Methods for Early Pass/Fail
The newly available high precision mass flow sensor technology can also be combined with real-time analysis that determine early in a test cycle that a part is clearly in or out of specification. These rapid pass/fail determinations are impossible with pressure decay leak test methods. Here too, the impact of these methods are often most significant in speeding test cycles for large volume parts—30% reduction in test times is not uncommon.
Robotics and Calibrations
The more advanced manufacturing operations that have invested in robotics are finding that this can also impact leak testing. The variability that human operators can introduce in using a master part leak test for calibrations is usually captured in gage R&R standards. However, robots have a distinct advantage in that they can load masters in exactly the same way and at precisely correct times during automated setups. Robots also can initiate calibrations and verification cycles. This is the case whether sophisticated calibration instruments that can easily provide adjustable leak rates are used or less flexible systems that simply use masters with calibrated orifices.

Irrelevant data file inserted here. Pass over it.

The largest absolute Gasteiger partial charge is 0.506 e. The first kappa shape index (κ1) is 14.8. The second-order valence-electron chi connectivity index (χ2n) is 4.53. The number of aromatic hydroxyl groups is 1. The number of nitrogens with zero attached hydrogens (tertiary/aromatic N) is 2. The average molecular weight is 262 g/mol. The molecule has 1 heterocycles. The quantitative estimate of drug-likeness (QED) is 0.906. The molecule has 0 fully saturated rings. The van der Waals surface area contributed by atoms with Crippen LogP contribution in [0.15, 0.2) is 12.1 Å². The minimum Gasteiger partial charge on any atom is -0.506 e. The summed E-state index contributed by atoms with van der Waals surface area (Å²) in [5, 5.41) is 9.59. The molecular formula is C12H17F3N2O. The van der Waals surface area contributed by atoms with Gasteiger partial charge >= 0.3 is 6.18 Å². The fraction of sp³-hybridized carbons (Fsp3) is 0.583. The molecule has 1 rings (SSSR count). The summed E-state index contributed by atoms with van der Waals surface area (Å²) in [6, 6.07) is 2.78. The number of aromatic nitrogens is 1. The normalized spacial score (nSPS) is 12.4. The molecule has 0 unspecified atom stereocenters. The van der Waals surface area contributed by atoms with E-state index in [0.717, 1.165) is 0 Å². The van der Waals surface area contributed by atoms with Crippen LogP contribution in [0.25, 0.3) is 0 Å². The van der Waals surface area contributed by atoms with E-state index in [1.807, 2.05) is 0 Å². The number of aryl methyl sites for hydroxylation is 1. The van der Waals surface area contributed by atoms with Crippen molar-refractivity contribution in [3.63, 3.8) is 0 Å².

Harnessing IoT Benefits
Best in class leak testers—usually with Ethernet-IP capability—can be easily integrated into an Industry 4.0 environment. Best-in-class single measurement mass flow leak test sensors are ideally suited for cloud systems as is required for the Internet of Things (IoT).
This especially impacts quality systems. When leak test data is automatically shared via the cloud and additional statistical modeling of test data is performed, these sensors in an IoT environment can alert managers of upstream operations very quickly of quality problems needing attention.
If your products require leak testing, but your leak test technology is five years old or older, it is highly likely that the ROI of investing in newer generation test instruments and related technologies will be rapid.